Chesterfield pensioner murder: Accused posed as 71-year-old to set up telephone banking 'while he was bagged up in the cellar'

A Chesterfield man posed as a ‘murdered’ pensioner to set up telephone banking “while he was bagged up in the cellar,” a court has heard.

Monday, 7th December 2020, 2:52 pm

Daniel Walsh is on trial for the murder of 71-year-old at the house they were sharing in Marsden Street in the town, after Graham Snell found out he had been straling from his bank account.

Walsh, 30, is alleged to have murdered the pensioner after Mr Snell went to the Halifax branch in Chesterfield on June 19 last year to report the thefts and involve the fraud team.

Giving evidence in his own defence on December 7 at Derby Crown Court, Walsh admitted he was a regular cocaine user and purchased two amounts on the day Mr Snell is believed to have died. He also claimed that Mr Snell was an occasional cocaine user.

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Daniel Walsh is on trial at Derby Crown Court, accused of murdering pensioner Graham Snell

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It is alleged that Walsh then purchased saws, industrial sacks and a burning bin from DIY stores around the town and dismembered Mr Snell into ten pieces, dumping some in a communal bin at the flats where his brother lives, and the rest in a badgers’ set in remote woodland.

The court was told that CCTV footage of Walsh had been captured at Chesterfield Library shortly before Mr Snell went to the bank and then to the police, where he set up online banking on Mr Snell’s account, and switched it to paperless - setting up an email in Mr Snell’s name and giving his own mobile as the pensioners.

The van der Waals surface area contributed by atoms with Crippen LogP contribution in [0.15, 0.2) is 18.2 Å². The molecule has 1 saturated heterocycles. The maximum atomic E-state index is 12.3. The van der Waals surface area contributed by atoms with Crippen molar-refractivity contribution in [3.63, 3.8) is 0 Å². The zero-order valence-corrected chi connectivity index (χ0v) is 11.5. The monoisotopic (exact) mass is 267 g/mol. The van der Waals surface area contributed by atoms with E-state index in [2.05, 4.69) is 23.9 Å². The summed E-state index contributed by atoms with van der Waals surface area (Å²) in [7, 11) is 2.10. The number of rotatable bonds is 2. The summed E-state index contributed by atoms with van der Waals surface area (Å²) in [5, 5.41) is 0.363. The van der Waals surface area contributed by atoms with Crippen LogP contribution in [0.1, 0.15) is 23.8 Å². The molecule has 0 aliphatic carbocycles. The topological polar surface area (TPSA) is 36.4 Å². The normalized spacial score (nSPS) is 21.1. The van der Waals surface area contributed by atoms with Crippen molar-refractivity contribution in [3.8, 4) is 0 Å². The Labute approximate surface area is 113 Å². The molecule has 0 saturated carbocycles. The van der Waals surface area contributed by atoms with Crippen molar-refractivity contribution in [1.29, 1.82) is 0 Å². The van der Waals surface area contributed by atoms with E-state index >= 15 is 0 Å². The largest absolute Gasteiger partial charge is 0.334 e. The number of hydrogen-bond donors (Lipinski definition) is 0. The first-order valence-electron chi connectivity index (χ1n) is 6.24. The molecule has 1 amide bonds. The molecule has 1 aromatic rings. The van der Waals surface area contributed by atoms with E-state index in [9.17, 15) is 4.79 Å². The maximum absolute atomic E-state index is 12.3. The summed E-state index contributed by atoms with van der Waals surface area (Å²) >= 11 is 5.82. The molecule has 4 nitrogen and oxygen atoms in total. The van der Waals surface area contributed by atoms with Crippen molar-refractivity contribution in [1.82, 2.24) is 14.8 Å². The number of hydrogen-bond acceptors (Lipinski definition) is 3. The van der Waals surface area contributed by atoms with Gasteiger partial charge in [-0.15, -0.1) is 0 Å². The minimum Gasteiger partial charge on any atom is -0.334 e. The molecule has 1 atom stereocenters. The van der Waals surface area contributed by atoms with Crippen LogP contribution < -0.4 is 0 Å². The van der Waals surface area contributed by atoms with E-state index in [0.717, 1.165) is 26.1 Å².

Prosecuting, Peter Joyce QC said: “What were you trying to do? Have unhindered payments from his account to yours? Now you had made the account paperless, without going online would he even know? Did he even know he had an email address?

“He put a stop to all of it, didn’t he? He went down and he stopped the online banking, didn’t he? He went down and he complained to the fraud department, didn’t he?”

Speaking about Walsh later setting up the telephone banking, Mr Joyce said: “The simple answer is that you stole all that money . . . you stole it. In order to steal it you had to find a different way to get into his account from when you set up the online banking.

“When he requested the online banking be stopped, you had to find another way, and you did find another way, otherwise you could not have got all that money. You found a way of getting access to the dead man’s account.”

The court heard that Walsh had posed as Mr Snell when he called the bank and asked for new cards and for voice recognition to be set up. He then gave the bank the account details and passwords, and soon afterwards started transferring cash into his own account.

“You needed people to think that you were him at a time when he was bagged up in the cellar,” Mr Joyce added.

Last week, medical evidence was given which said that traces of cocaine were found in Mr Snell’s remains, but the small amount suggested he had been exposed to the drug, rather than consuming it.

Walsh denied murder.

The trial continues.

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